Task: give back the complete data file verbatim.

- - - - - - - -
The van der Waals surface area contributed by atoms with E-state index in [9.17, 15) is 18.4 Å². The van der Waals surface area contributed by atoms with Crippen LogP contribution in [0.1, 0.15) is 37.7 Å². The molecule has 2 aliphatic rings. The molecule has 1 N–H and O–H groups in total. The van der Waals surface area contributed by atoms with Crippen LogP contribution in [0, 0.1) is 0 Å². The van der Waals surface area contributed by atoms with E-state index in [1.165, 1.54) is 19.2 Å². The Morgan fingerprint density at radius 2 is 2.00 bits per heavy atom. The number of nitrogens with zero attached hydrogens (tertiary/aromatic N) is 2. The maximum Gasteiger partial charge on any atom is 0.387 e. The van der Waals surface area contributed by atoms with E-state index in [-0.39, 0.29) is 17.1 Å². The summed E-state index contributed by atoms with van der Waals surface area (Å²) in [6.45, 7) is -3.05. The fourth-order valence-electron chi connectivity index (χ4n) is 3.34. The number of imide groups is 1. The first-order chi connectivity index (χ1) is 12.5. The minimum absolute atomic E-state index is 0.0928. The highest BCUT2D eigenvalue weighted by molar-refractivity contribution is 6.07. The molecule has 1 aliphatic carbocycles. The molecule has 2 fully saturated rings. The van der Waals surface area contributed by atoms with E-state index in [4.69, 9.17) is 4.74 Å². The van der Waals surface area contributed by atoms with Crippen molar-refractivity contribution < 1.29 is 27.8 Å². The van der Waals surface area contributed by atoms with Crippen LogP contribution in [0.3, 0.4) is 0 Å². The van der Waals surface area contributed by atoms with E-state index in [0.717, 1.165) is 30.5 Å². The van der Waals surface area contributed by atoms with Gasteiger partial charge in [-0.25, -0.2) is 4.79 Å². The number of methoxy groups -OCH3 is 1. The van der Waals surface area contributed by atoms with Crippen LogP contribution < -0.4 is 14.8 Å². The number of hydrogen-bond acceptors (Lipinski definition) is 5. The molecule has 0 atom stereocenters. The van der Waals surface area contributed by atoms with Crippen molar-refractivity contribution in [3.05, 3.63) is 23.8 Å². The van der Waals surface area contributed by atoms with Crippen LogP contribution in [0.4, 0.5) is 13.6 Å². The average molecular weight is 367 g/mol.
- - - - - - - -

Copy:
The van der Waals surface area contributed by atoms with E-state index in [9.17, 15) is 18.4 Å². The van der Waals surface area contributed by atoms with Crippen LogP contribution in [0.1, 0.15) is 37.7 Å². The molecule has 2 aliphatic rings. The molecule has 1 N–H and O–H groups in total. The van der Waals surface area contributed by atoms with Crippen LogP contribution in [0, 0.1) is 0 Å². The van der Waals surface area contributed by atoms with E-state index in [1.165, 1.54) is 19.2 Å². The Morgan fingerprint density at radius 2 is 2.00 bits per heavy atom. The number of nitrogens with zero attached hydrogens (tertiary/aromatic N) is 2. The maximum Gasteiger partial charge on any atom is 0.387 e. The van der Waals surface area contributed by atoms with E-state index in [-0.39, 0.29) is 17.1 Å². The summed E-state index contributed by atoms with van der Waals surface area (Å²) in [6.45, 7) is -3.05. The fourth-order valence-electron chi connectivity index (χ4n) is 3.34. The number of imide groups is 1. The first-order chi connectivity index (χ1) is 12.5. The minimum absolute atomic E-state index is 0.0928. The highest BCUT2D eigenvalue weighted by molar-refractivity contribution is 6.07. The molecule has 1 aliphatic carbocycles. The molecule has 2 fully saturated rings. The van der Waals surface area contributed by atoms with E-state index in [4.69, 9.17) is 4.74 Å². The van der Waals surface area contributed by atoms with Crippen molar-refractivity contribution < 1.29 is 27.8 Å². The van der Waals surface area contributed by atoms with Crippen LogP contribution in [0.3, 0.4) is 0 Å². The van der Waals surface area contributed by atoms with E-state index in [0.717, 1.165) is 30.5 Å². The van der Waals surface area contributed by atoms with Gasteiger partial charge in [-0.25, -0.2) is 4.79 Å². The number of methoxy groups -OCH3 is 1. The van der Waals surface area contributed by atoms with Crippen LogP contribution < -0.4 is 14.8 Å². The number of hydrogen-bond acceptors (Lipinski definition) is 5. The molecule has 0 atom stereocenters. The van der Waals surface area contributed by atoms with Crippen molar-refractivity contribution in [3.05, 3.63) is 23.8 Å². The van der Waals surface area contributed by atoms with Crippen LogP contribution in [0.4, 0.5) is 13.6 Å². The average molecular weight is 367 g/mol.